On 16 May, the European Commission and the Serbian Ministry of Environmental Protection organized an EU–Serbia Talanoa conference to discuss the implementation of the national climate plans put forward by the EU and Serbia as part of their contribution towards the objectives of the Paris Agreement on climate change.
This high-level conference provided participants with an opportunity to discuss the implementation of the EU’s 2030 climate and energy policy framework and specifically the national climate plans put forward by the EU and Serbia – their nationally determined contributions (NDC) towards the objectives of the Paris Agreement. The conference supported the involvement of a broad range of public and private actors in the fight against climate change.
The conference participants were welcomed by Mr Goran Trivan, Minister of Environmental Protection, who pointed out that Serbia’s biggest problem in terms of cutting emissions is its reliance on coal, he said, noting that the country will have to monitor the development of clean coal technologies. “Money represents a serious shortcoming in attaining the goal of a healthy environment and sustainable development, but we must think globally and use Europe’s and the world’s experiences, and act locally, as European funds and investments can be tapped through project and technical documentation produced by local governments, enterprises, and institutions,” Trivan added.
Speakers at the Talanoa conference included Ms Elina Bardram, Head of Unit at the Directorate-General for Climate Action of the European Commission, and Ana Vuković of the Regional Cooperation Council, who presented the findings of a study on climate change impacts and on regional/national climate change projections.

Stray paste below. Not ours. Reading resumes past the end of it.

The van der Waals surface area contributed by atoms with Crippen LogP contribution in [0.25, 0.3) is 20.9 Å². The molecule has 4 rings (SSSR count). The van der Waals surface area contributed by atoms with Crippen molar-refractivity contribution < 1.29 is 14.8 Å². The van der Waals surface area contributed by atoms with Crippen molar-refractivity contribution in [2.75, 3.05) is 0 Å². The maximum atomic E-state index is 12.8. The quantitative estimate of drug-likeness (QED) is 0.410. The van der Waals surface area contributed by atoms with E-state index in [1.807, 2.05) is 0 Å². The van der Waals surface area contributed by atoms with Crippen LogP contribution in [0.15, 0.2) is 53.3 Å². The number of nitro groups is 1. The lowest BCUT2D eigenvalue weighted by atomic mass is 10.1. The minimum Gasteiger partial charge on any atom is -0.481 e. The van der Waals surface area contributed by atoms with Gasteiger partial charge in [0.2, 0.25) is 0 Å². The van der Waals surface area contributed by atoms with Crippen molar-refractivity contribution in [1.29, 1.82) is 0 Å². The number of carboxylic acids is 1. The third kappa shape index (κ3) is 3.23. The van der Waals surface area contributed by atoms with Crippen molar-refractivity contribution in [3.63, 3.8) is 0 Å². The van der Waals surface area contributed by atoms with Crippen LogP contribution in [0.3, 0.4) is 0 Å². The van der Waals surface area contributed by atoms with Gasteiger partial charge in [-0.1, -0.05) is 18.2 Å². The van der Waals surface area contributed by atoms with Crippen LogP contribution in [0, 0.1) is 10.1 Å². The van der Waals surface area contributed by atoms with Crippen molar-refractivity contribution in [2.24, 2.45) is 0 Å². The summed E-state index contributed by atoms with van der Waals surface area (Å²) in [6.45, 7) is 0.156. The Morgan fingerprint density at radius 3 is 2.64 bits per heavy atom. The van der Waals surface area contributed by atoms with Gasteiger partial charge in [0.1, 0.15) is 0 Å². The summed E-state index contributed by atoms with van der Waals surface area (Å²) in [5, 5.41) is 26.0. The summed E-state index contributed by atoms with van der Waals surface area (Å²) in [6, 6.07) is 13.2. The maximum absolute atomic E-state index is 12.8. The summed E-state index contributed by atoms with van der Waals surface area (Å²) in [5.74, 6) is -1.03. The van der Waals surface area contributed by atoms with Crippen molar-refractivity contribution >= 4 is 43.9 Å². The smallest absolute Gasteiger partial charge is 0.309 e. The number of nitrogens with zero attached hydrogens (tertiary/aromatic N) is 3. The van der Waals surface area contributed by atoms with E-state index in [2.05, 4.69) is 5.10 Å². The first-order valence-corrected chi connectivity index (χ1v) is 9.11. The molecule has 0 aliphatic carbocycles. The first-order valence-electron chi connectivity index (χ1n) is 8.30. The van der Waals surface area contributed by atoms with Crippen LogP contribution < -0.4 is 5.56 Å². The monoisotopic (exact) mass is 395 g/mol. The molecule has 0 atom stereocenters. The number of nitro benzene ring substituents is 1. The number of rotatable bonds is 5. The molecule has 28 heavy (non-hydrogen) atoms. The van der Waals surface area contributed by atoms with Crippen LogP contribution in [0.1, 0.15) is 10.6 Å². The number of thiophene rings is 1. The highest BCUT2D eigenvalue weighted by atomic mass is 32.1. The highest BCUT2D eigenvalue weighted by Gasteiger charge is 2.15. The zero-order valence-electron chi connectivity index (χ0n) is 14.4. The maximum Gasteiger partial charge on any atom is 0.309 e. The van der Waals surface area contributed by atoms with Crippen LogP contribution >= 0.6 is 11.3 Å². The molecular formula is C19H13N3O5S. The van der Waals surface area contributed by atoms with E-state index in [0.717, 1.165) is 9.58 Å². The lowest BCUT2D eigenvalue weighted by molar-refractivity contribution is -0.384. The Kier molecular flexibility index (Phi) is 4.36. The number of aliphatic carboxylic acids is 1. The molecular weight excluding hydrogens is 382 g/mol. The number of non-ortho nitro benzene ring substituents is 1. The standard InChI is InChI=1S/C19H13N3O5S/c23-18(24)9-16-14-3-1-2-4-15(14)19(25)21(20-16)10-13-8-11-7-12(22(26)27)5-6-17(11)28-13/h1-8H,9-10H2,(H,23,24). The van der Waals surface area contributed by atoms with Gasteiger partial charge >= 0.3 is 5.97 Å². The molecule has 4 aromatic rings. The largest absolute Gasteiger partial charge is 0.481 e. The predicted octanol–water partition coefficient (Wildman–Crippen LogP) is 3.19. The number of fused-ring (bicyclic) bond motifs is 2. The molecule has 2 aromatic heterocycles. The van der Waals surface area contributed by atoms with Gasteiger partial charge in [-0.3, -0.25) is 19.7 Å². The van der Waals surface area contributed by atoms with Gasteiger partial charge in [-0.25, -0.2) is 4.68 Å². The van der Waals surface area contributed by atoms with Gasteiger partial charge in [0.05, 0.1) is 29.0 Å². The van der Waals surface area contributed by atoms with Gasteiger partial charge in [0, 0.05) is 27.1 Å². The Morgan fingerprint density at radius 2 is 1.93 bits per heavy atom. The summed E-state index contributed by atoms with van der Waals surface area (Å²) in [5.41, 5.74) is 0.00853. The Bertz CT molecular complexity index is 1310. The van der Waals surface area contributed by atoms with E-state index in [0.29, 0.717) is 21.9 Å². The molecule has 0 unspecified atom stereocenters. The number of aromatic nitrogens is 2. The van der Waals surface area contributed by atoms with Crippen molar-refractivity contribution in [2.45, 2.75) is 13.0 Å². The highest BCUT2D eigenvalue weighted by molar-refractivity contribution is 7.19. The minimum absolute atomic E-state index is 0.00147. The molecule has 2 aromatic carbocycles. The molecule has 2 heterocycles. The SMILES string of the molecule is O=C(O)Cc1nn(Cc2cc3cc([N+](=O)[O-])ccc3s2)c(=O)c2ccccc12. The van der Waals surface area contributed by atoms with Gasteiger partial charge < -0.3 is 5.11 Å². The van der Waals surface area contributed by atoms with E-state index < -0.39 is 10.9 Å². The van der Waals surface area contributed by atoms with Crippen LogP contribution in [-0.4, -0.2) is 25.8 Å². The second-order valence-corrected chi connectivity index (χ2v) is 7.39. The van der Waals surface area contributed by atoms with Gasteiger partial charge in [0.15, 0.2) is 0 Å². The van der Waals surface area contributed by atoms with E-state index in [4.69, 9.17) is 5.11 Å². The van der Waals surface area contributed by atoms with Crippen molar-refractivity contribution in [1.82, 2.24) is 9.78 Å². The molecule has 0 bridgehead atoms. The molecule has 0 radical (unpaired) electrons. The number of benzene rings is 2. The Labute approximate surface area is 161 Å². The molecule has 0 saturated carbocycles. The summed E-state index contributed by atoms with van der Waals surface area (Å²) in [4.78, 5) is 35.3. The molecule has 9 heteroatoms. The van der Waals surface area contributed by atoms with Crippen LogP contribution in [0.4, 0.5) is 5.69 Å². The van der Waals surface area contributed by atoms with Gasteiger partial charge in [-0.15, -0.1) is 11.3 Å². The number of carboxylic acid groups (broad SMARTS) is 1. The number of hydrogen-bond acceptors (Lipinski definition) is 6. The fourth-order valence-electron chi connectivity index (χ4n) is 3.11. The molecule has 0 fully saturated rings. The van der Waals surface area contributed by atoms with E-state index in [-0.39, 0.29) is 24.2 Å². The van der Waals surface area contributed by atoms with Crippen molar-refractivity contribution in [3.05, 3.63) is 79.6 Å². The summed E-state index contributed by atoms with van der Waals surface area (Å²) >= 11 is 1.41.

At the conference, Dirk Buschle, deputy director of the Energy Community’s Secretariat, said that coal is “toxic” both in terms of health and regulations, such as the EU’s large combustion plants directive, and he also called for a switch to an auctions system to better exploit renewable energy sources.
The conference was also an opportunity for REC representatives, Mr Mihail Dimovski, executive director of the REC, Mr Ivan Davidov, Head of Programme Implementation and Ms Ruza Radovic to discuss current challenges and opportunities in the field of climate change with decision makers in the region of Western Balkans, as well as in Europe and relevant international institutions.
The conference was organized by the European Commission and the Ministry of Environmental Protection, as part of the EU-funded Regional Implementation of Paris Agreement Project (RIPAP). This project supports beneficiaries (Albania, Bosnia and Herzegovina, the former Yugoslav Republic of Macedonia, Kosovo*, Montenegro, Serbia and Turkey) in the development of resource-efficient, low-emissions and climate-resilient economies by strengthening capacity-building in understanding and implementing climate mitigation actions, their impacts and co-benefits.
* This designation is without prejudice to positions on status, and is in line with UNSCR 1244 and the ICJ Opinion on the Kosovo declaration of independence.